Tennis: Spain finds a shock hero

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The Independent Online
Sergi Bruguera of Spain goes into today's final of the most important event of the year outside the Grand Slam full of confidence after pulling off the shock of the tennis year so far by coming back from a one-set deficit to beat Pete Sampras in the semi-finals of the Lipton Championships.

Bruguera, who won 5-7 7-6 6-4, faces Thomas Muster, and has no doubts as to his form after his display against Sampras. "I played unbelievably," he said. "During the match I kept thinking fight, play the best tennis and I think I did it.

"I'm very proud of this victory; very, very proud. I think it's more difficult to beat Pete playing on his surface and in his own country."

The good news for Muster might well be that Bruguera's strength could have been sapped by the brutal two-hour, eight-minute match, which was fought throughout in hot, humid conditions. For his part, Muster breezed through his semi-final against Jim Courier 6-3 6-4 in the cool of the evening. He will have particular reasons for wanting to win today. Eight years ago, after defeating Yannick Noah to reach the Lipton final - the last final he has reached on American soil - Muster was struck by a drunk driver and suffered severed ligaments in his left knee. Many people feared that his career was over, but the Austrian was back on tour less than six months later.

He also has good reason to be confident against Bruguera, as he holds a 11-3 career lead in meetings with the Spaniard. Bruguera will be attempting to become the first Spaniard to win the Lipton title in the 13-year history of the tournament.

Something of the size of Bruguera's achievement in just reaching the final can be seen from Sampras's pre-match comments. "I should win, I really believe that," he said. "Sergi is a good player, but on hardcourt, it's a match I should win 9 times out of 10."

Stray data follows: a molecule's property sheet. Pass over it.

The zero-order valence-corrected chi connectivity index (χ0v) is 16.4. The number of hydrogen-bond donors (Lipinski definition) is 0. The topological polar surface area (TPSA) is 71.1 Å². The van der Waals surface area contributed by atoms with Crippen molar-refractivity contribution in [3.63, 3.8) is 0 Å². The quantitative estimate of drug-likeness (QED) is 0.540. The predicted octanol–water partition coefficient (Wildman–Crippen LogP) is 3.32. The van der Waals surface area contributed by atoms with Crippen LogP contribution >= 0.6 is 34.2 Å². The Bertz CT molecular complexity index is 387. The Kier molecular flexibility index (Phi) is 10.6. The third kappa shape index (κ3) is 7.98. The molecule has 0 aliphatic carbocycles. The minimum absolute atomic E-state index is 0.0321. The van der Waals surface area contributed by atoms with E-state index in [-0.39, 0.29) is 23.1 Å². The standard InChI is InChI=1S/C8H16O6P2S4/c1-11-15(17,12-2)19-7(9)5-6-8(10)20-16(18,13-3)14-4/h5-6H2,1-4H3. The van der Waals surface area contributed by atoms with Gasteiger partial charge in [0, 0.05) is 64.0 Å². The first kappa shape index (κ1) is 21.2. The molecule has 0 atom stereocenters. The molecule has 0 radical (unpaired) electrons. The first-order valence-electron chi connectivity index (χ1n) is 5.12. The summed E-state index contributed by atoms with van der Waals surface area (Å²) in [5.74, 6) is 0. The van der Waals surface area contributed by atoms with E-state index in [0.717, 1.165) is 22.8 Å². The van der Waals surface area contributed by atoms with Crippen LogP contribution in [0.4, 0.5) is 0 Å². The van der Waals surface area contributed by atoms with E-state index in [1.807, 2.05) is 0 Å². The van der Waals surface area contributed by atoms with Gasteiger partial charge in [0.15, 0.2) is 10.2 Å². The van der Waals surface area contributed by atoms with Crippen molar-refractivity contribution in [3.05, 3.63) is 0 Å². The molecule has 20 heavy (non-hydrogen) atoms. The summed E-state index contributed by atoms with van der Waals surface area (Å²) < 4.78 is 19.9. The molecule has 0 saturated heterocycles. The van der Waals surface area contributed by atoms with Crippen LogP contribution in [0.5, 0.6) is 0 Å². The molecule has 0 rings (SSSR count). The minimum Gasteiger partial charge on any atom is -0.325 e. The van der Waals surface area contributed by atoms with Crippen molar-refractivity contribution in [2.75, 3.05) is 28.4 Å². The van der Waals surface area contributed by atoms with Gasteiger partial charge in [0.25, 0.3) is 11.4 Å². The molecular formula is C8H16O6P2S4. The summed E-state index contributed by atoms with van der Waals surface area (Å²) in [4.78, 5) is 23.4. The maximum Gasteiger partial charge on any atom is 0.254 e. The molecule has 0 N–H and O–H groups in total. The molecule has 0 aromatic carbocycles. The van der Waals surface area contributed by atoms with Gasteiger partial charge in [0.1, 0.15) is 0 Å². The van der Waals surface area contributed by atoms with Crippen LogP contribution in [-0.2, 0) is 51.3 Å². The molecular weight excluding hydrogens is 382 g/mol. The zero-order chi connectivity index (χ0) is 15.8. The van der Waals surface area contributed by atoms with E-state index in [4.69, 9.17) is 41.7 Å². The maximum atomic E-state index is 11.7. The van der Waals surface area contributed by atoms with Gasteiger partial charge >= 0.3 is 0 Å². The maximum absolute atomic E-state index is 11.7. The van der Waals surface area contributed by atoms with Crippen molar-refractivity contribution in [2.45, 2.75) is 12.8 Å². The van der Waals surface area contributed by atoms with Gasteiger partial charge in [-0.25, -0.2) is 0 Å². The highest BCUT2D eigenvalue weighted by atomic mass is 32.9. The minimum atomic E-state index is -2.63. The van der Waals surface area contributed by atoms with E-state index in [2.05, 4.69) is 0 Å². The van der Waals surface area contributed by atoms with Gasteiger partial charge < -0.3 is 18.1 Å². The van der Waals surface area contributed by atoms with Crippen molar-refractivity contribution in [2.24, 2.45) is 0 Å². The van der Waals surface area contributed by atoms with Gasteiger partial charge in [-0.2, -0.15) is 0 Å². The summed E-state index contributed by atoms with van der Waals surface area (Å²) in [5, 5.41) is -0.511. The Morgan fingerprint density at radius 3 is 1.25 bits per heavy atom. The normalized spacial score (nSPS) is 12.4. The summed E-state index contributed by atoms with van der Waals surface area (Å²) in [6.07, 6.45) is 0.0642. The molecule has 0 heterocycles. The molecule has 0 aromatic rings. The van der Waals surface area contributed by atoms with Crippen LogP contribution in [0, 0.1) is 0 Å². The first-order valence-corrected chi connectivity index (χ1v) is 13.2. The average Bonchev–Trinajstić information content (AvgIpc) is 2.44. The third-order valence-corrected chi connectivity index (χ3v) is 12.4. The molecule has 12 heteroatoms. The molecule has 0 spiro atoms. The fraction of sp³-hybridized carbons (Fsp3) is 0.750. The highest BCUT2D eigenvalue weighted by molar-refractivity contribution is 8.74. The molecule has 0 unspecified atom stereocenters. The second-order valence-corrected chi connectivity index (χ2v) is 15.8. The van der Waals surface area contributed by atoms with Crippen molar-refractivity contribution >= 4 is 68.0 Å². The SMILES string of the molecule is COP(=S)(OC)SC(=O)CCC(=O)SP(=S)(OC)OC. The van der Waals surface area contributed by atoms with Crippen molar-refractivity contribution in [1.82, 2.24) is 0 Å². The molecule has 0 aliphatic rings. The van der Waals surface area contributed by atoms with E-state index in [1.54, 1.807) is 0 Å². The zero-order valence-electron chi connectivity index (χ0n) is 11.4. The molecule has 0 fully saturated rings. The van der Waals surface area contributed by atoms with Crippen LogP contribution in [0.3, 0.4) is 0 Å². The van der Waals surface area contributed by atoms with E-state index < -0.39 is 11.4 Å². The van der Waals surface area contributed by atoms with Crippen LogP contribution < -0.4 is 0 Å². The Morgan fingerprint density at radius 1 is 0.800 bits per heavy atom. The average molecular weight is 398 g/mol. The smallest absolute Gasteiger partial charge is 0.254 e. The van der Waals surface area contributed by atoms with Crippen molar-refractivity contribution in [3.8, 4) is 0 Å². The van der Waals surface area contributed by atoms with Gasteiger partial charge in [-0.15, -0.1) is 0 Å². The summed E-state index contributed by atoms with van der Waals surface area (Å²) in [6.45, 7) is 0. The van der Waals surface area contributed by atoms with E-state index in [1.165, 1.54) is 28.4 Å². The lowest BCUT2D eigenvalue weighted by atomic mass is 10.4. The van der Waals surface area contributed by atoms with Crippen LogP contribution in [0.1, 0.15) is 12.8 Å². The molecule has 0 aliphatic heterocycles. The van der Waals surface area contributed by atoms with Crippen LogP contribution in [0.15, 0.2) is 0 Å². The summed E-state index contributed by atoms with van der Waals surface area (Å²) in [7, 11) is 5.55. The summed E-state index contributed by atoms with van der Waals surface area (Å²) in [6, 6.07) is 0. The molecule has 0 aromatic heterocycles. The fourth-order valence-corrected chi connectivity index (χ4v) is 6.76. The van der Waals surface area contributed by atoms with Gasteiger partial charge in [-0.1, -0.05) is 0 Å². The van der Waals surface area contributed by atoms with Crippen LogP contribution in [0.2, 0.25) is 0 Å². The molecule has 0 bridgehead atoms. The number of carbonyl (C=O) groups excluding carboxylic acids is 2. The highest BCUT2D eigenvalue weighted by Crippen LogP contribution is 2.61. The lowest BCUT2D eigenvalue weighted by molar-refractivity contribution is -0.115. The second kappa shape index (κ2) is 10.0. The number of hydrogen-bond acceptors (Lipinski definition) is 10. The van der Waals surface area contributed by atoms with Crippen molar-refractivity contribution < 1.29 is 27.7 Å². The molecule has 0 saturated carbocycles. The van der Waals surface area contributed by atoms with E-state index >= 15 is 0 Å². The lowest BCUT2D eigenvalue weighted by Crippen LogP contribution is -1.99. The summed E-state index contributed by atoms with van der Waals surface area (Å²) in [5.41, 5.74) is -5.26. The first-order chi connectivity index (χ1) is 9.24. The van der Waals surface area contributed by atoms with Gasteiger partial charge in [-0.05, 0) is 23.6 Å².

Sampras, who won the first three tournaments he played in 1997 - the Australian Open, San Jose and Philadelphia - had to change his tune afterwards. "Mentally, I just didn't have it today," he said. "I'm pretty tough on myself, feel like I should make every point. I just played a bad match, even though I played well, I had chances to beat him."

Bruguera, twice winner of the French Open, is better known as A clay- court specialist. Once ranked No3 in the world, Bruguera has struggled with a serious knee injury, and more recently, torn ligaments in his right ankle in December 1995. He ended 1996 the 81st-ranked player, but his performance here will move him back into the top 25.

Sampras offered Bruguera just four break points in the match and the Spaniard accepted each one - in the fourth game of the first set, the second game of the second set, and the third and seventh games of the third set. At 1-1 in the second set tiebreaker, Bruguera won six of the last seven points.

With Bruguera ahead 3-1 in the final set, Sampras broke even in the sixth game with a unreturnable drop volley, but the Spaniard immediately broke serve again in the seventh game at 30-40 with an exquisite backhand pass.